Pamela Lightsey is a scholar, social justice activist, and military veteran whose academic and research interests include: classical and contemporary just war theory, Womanist theology, Queer theory and theology, and African American religious history and theologies. In 2005, Dr. Lightsey was ordained as an elder in full connection in the United Methodist Church. In 2005, she became the first out African American queer lesbian clergy in the denomination. She has served as associate pastor of a church in south Georgia, senior pastor of an urban church on the south side of Chicago, has done work for several UM general agencies and has strong connections within several mainline denominations.
As an activist, Dr. Lightsey has worked within the LGBTQ community to end Don’t Ask, Don’t Tell military policy and to ensure marriage equality, and she continues to critique churches for homophobic polity, liturgy and homiletics. Pamela was on the ground protesting against excessive police force during the first 21 days of unrest in Ferguson and was one of several livestreamers providing ongoing broadcasts across a one year period. Dr. Lightsey has consistently collaborated with activist-colleagues in the movement for the liberation of Black lives, those addressing violence against Black transwomen, and institutional racism on college campuses.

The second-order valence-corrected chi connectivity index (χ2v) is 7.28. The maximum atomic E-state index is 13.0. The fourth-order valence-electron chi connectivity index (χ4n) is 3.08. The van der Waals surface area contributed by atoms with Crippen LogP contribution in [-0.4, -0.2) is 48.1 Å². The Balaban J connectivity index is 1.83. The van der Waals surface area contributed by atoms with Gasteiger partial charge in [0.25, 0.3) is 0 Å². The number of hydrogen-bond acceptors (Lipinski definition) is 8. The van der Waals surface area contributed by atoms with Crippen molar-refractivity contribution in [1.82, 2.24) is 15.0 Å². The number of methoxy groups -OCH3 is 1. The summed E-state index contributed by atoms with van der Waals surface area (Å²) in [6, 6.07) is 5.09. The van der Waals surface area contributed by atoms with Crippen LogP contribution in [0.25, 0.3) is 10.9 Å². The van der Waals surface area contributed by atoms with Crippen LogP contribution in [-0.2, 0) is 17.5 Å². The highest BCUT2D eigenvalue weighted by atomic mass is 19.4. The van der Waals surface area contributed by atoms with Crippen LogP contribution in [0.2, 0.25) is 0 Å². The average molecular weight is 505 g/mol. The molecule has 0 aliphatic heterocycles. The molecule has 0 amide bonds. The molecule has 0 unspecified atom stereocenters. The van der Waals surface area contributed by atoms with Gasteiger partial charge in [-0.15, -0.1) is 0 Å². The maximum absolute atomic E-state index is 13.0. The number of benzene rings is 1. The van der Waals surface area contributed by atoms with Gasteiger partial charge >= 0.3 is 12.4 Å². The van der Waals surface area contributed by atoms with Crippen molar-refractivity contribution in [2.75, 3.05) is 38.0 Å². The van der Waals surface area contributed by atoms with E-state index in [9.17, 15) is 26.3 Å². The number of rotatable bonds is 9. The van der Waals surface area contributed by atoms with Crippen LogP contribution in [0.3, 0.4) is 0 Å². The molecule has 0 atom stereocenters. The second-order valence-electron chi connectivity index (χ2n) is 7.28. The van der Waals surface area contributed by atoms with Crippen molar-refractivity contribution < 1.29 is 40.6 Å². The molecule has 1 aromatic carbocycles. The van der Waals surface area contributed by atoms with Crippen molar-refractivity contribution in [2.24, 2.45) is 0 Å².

Pamela has served as co-chair of the American Academy of Religion’s Womanist Approaches to Religion and Society Group helping lead the work of the steering committee to develop their annual conference sessions dedicated to privileging the theological and ethical scholarship and experiences of Black women in America. She was among the first members of the Executive Committee for the Soul Repair Project, which studies the role of moral injury in veterans. The project is funded by several sources including a Lilly Endowment grant and is directed by feminist scholar, Dr. Rita Nakashima Brock.
Pamela’s several publications include the full manuscript, “Our Lives Matter: A Womanist Queer Theology” (Wipf and Stock), “He Is Black and We are Queer” in Albert Cleage Jr and the Black Madonna and Child (New York: Palgrave Macmillan), “Reconciliation,” in Prophetic Evangelicals: Envisioning a Just and Peaceable Kingdom (Wm. B. Eerdmans Publishing Company), and “If There Should Come a Word” in Black United Methodists Preach! (Abingdon Press).